Example maze.
20 10
00100000000001000100
11111001000001000010
00000001001111100000
00011101000001000111
00000000000011001111
11001000000000010111
11010001111000100000
11000000010110000000
11001111110110001110
11000010010000001110

This was a really tough problem. I didn’t want to use path finding algorithm such as A* because it’s first of all “only” a preliminary problem and should be easy, and secondly, I learned a lot trough this exercise.

We need an array with with the size of $n&space;\times&space;m$. In c++ we can’t create dynamic arrays and I therefore used vectors.

By reading the input.txt file, I first read the size of the matrix, resize my vector and then proceed to read line by line the field data and store it in my 2D vector. (yes, I messed up and resized my vector to $[y][x]$ instead of $[x][y]$ but that can be easily changed)

To output the field I created a simple procedure with two corresponding loops for $x$ and $y$.

The path finding is done with a recursive  boolean function.

1.  Check if coordinates are in range and if that field hasn’t been checked:return false;
2.  Check if goal has been reached : return true;
3.  Check if we hit a wall: return false;
4.  mark the current position as part of the solution (giving it the value 2)
5. Check the next field south, if true (the conditions above haven’t terminated the call): return true;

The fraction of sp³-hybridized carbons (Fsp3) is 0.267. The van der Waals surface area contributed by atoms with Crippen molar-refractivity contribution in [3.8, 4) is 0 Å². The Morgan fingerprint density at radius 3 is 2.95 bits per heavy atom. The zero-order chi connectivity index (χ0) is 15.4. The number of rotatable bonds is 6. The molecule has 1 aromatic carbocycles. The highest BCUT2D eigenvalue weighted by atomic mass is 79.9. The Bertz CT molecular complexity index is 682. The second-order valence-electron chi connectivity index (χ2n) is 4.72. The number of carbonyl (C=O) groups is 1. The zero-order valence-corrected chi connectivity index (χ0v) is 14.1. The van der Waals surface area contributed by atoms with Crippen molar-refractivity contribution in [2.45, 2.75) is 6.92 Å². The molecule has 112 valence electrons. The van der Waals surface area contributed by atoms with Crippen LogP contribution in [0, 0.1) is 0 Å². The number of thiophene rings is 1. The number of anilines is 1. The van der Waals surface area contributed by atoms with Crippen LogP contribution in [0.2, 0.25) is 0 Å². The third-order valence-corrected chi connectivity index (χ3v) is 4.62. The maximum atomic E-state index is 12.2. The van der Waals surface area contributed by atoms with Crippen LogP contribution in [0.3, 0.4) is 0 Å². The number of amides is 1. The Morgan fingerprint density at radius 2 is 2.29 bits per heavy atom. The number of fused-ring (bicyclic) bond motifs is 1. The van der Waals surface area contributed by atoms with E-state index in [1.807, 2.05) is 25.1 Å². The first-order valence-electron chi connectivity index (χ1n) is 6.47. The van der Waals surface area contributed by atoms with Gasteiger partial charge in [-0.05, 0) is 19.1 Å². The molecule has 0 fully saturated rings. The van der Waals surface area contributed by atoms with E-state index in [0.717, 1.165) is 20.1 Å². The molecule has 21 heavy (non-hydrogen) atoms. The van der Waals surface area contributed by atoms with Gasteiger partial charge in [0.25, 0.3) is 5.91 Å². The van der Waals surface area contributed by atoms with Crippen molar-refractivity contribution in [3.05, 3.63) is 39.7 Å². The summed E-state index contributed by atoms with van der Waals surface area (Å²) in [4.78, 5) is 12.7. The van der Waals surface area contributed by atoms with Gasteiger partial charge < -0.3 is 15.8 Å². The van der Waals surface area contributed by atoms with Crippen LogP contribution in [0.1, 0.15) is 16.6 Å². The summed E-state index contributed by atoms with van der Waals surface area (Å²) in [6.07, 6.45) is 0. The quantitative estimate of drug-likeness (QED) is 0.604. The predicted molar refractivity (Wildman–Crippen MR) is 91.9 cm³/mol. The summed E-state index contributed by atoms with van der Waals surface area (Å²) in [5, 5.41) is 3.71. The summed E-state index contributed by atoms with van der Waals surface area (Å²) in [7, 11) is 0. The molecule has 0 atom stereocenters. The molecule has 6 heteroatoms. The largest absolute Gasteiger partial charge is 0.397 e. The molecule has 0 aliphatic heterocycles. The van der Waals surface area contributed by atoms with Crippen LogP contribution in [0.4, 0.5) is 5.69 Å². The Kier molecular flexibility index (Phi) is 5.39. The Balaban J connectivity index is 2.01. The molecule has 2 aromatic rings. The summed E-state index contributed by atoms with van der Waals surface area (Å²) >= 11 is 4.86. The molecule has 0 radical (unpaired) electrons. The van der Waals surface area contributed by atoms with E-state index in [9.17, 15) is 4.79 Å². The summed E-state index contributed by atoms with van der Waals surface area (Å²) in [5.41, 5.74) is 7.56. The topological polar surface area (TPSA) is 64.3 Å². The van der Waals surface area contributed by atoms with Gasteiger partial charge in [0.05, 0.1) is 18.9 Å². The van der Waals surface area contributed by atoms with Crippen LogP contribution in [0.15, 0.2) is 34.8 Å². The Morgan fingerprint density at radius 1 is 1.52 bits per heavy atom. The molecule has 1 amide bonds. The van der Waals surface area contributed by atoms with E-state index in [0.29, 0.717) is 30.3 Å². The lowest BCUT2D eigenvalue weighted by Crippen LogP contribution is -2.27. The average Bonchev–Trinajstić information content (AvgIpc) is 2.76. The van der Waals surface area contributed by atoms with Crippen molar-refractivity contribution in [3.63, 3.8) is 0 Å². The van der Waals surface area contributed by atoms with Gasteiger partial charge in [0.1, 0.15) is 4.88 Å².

6.  Check the next field east, if true (the conditions above haven’t terminated the call): return true;
7.  Check the next field west, if true (the conditions above haven’t terminated the call): return true;
8.  Because the above checks couldn’t reach the goal, we unmark the path as part of the solution, give it the value 3 (already checked and wrong): return false;

I used two counters iterp (iterations plus) and iterm (iterations minus) which are incremented/decremented when I mark a field as the solution respectively when I unmark one. The two counters together give me then the number of steps I need to reach my goal. An additional bool print parameter has been added to output the optimal solution once it has been found.

Because I need to go from north to south and don’t have a fixed starting and ending field, I have two nested loops wich try every possibility of starting and ending field. If one of the fields is a wall, I skip it (continue in a loop jumps to the next iteration) and if my end field has a wall above it, it isn’t reachable. (If we can reach it from the east or west, then we already reached the southern line, and don’t need to make more moves to the side). The variable min_steps holds the number of steps for the smallest path and the values bxs and bxg (best_x_start/goal) hold the $x$ values for the best path.